Sea stars as big as hubcaps, colourful sponges and feathery sea pens have been revealed after nearly 80 years in dark Antarctic waters.
In January last year a 78 kilometre piece of the Mertz Glacier tongue in East Antarctica broke off, exposing a section of the Southern Ocean previously covered in hundreds of metres of ice and providing scientists with a once-in-a-life-time opportunity to test theories of how the ecosystem might respond to such large-scale changes.
This summer a team of 40 Australian and international scientists visited the region to study the impact of the calving on ocean circulation and productivity.
Oceanographer with the Antarctic Climate and Ecosystems Cooperative Research Centre, Dr Steve Rintoul, said it was found that the salinity of the ocean around the Mertz glacier had decreased.
“We measured water properties at 149 stations over the continental shelf and slope in the Mertz region,” Dr Rintoul said.
“A preliminary analysis of the results shows the waters sampled were much fresher and less dense than samples taken at the same locations in 2008.
“This could potentially be due to the melting of thick sea ice which used to be trapped on the eastern side of the Mertz Glacier tongue but is now floating freely in the area.”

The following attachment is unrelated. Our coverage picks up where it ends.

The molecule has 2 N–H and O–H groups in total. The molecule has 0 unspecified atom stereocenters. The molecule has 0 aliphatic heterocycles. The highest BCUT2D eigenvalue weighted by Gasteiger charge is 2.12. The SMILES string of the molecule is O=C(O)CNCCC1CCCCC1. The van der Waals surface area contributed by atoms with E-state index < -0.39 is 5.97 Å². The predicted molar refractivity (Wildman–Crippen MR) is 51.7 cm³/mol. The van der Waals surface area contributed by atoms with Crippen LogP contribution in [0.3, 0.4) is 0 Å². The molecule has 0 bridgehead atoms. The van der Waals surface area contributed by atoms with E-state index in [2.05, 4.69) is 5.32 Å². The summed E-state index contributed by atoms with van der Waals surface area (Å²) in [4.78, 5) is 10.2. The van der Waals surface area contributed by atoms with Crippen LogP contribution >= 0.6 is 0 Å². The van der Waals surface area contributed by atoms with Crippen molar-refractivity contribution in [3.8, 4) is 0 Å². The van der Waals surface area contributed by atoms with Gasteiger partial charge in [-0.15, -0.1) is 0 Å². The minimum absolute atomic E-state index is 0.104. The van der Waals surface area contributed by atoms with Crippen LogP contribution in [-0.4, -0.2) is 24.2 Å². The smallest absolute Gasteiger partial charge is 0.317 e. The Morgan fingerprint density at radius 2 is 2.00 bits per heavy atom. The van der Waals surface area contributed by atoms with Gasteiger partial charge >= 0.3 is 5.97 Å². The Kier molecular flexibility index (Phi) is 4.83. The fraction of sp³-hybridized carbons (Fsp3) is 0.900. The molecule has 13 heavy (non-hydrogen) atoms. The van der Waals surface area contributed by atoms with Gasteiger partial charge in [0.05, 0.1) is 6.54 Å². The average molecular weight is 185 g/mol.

One surprise discovery of the voyage was the presence of large phytoplankton blooms.
“In some places there was so much organic material raining down through the water column that we could measure chlorophyll (a photosynthetic pigment) down to depths of more than 200 metres. Usually we only find chlorophyll in the upper 50 to 75 metres,” Dr Rintoul said.
The scientists on the month-long voyage on the Aurora Australis also investigated the sea-floor in the Mertz region.
Australian Antarctic Division Program Leader, Martin Riddle, said underwater cameras were deployed where the glacier tongue used to be, revealing a surprising diversity of life, and were used to investigate the extent of vulnerable cold-water coral communities previously discovered in canyon systems running down the continental slope.
“We used a digital SLR camera inside a waterproof casing to take over 1800 still images of the sea floor at depths ranging from 170–2300 metres,” Dr Riddle said.
“Despite no natural light reaching the area for nearly 80 years, nutrient-rich water has supported a proliferation of vulnerable marine life, including sea-stars the size of hubcaps.”
It’s hoped the information gathered on the Mertz voyage will help support Australia’s application for a Marine Protected Area (MPA) in the Mertz region.
Australia’s 2010/11 Antarctic season wrapped up today with the return of the icebreaker Aurora Australis to Hobart.
This year more than 110 scientists travelled south to undertake almost 50 different science projects at Australia’s three continental stations.